A young Chinese American woman, Jing-Mei “June” Woo, recalls, after her mother’s death, her mother’s sadness at having left her twin baby girls in China in 1949. June has used her mother’s regret as a weapon in a battle of wills focusing on what her mother wants her to be and what she wants. June wins, leaving her mother, Suyuan, stunned when she says she wishes she were dead like the twins. Although this scene characterizes the common struggle for power between mother and daughter, the story also illustrates the cultural division between an Asian immigrant and her Asian American daughter. These cultural clashes resonate throughout the short story, as does the discordant sound of June’s piano playing.
Wanting her daughter to be an American prodigy, Suyuan Woo epitomizes the mother living through her child. With the American ideal that you can be anything you want, she prepares and coaches June into becoming a Chinese Shirley Temple. June believes in her mother’s dreams for her and admits she was filled with a sense that she would soon become perfect.
She and her mother, who cleans houses for extra money, begin searching through the latest American magazines, such as Good Housekeeping and Reader’s Digest, for stories of child prodigies. Every evening her mother tests her relentlessly for intellectual prowess, such as knowing all the world capitals and multiplying large numbers in her head. June grows resentful as she sees the disappointment on her mother’s face as she fails to measure up to her expectations.
Discovering a powerful side of herself, June resolves not to become something she is not simply to please her mother. One evening while watching The Ed Sullivan Show on television, her mother sees a young Chinese girl play the piano with great skill. Much to June’s chagrin, her mother strikes up a deal with a retired piano teacher, Mr. Chong, who agrees to give June piano lessons in exchange for weekly housecleanings. June soon discovers that Old Mr. Chong is deaf, like the great composer Ludwig von Beethoven.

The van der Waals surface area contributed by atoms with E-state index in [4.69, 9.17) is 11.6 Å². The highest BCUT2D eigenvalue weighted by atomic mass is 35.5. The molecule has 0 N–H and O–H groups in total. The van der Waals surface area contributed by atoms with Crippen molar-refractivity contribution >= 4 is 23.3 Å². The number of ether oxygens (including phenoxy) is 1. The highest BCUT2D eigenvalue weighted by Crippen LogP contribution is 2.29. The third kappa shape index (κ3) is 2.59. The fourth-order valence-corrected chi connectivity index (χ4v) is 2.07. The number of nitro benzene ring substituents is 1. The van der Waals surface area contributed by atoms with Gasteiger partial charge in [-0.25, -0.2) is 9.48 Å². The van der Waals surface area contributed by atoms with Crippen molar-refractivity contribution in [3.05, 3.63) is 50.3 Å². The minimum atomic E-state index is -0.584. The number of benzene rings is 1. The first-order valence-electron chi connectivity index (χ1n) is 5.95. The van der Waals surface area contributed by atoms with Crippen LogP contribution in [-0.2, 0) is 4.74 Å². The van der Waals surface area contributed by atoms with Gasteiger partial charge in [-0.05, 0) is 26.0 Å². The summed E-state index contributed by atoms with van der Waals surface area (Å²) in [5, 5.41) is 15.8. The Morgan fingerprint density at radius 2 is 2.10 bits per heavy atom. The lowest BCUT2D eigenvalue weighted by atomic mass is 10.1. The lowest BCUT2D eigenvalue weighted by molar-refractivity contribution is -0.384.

Ultimately, June must appear in a talent show to display her great talent. Her mother invites all of her friends from the Joy Luck Club, a group of four Chinese women who meet regularly to play mah-jongg, a parlor game, and socialize. Knowing she is not prepared but somehow thinking that the prodigy in her actually exists, June plays to her surprised and somewhat embarrassed parents. Only her deaf teacher applauds with enthusiasm as she completes a piece from Robert Schumann called “Pleading Child.”
June feels that after her dismal performance, her mother’s dream for her will end. A few days later while she watches television, her mother reminds her that it is time to practice. It is the final showdown between mother and daughter. June tells her mother she will never be a genius or the daughter that her mother wants her to be. Her mother explains that there are only two kinds of daughters: those who are obedient and the ones who follow their own minds. Although her mother thinks she was won by identifying which kind of daughter can live in her house, the daughter, feeling her own power, strikes the final blow by shouting that she wishes she were dead. Suyuan, because she had to leave her young twins for dead on a roadside, while fleeing war-torn China, is profoundly affected by June’s outburst. Painfully, June looks back on this as an unresolved conflict that has followed her into adulthood. She believes that this was the moment that her mother gave up hope for her only daughter’s success, and that she internalized this self-defeating attitude. A few years before her death, her mother offers her the piano for her thirtieth birthday. June accepts, seeing this as a peace offering, a shiny trophy that she has finally won back.